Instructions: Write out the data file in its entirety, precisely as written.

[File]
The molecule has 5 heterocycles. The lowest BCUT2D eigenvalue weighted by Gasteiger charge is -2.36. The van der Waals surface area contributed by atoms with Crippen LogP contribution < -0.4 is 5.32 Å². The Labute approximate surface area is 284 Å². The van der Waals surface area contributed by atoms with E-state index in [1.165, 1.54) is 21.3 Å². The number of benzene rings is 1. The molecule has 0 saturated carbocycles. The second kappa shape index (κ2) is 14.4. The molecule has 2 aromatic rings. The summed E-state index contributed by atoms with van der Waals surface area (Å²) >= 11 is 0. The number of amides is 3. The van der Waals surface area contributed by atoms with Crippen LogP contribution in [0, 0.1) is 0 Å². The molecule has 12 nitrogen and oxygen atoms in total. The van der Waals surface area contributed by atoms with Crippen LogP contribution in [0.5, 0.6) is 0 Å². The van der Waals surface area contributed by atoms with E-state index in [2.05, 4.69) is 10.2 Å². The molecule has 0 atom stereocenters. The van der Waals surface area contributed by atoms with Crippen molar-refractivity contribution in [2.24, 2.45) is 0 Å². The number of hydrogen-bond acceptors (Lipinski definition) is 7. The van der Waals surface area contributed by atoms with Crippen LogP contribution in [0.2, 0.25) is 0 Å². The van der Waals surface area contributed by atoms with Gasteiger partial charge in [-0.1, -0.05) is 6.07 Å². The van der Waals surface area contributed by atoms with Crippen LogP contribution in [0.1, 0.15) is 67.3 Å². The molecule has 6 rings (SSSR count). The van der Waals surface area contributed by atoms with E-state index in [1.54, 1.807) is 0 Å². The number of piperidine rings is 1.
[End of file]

The molecule has 5 heterocycles. The lowest BCUT2D eigenvalue weighted by Gasteiger charge is -2.36. The van der Waals surface area contributed by atoms with Crippen LogP contribution < -0.4 is 5.32 Å². The Labute approximate surface area is 284 Å². The van der Waals surface area contributed by atoms with E-state index in [1.165, 1.54) is 21.3 Å². The number of benzene rings is 1. The molecule has 0 saturated carbocycles. The second kappa shape index (κ2) is 14.4. The molecule has 2 aromatic rings. The summed E-state index contributed by atoms with van der Waals surface area (Å²) >= 11 is 0. The number of amides is 3. The van der Waals surface area contributed by atoms with Crippen LogP contribution in [0, 0.1) is 0 Å². The molecule has 12 nitrogen and oxygen atoms in total. The van der Waals surface area contributed by atoms with Crippen LogP contribution in [0.5, 0.6) is 0 Å². The van der Waals surface area contributed by atoms with E-state index in [2.05, 4.69) is 10.2 Å². The molecule has 0 atom stereocenters. The van der Waals surface area contributed by atoms with Crippen molar-refractivity contribution in [2.24, 2.45) is 0 Å². The number of hydrogen-bond acceptors (Lipinski definition) is 7. The van der Waals surface area contributed by atoms with Crippen LogP contribution in [0.2, 0.25) is 0 Å². The van der Waals surface area contributed by atoms with Gasteiger partial charge in [-0.1, -0.05) is 6.07 Å². The van der Waals surface area contributed by atoms with Crippen LogP contribution in [0.1, 0.15) is 67.3 Å². The molecule has 6 rings (SSSR count). The van der Waals surface area contributed by atoms with E-state index in [1.54, 1.807) is 0 Å². The number of piperidine rings is 1.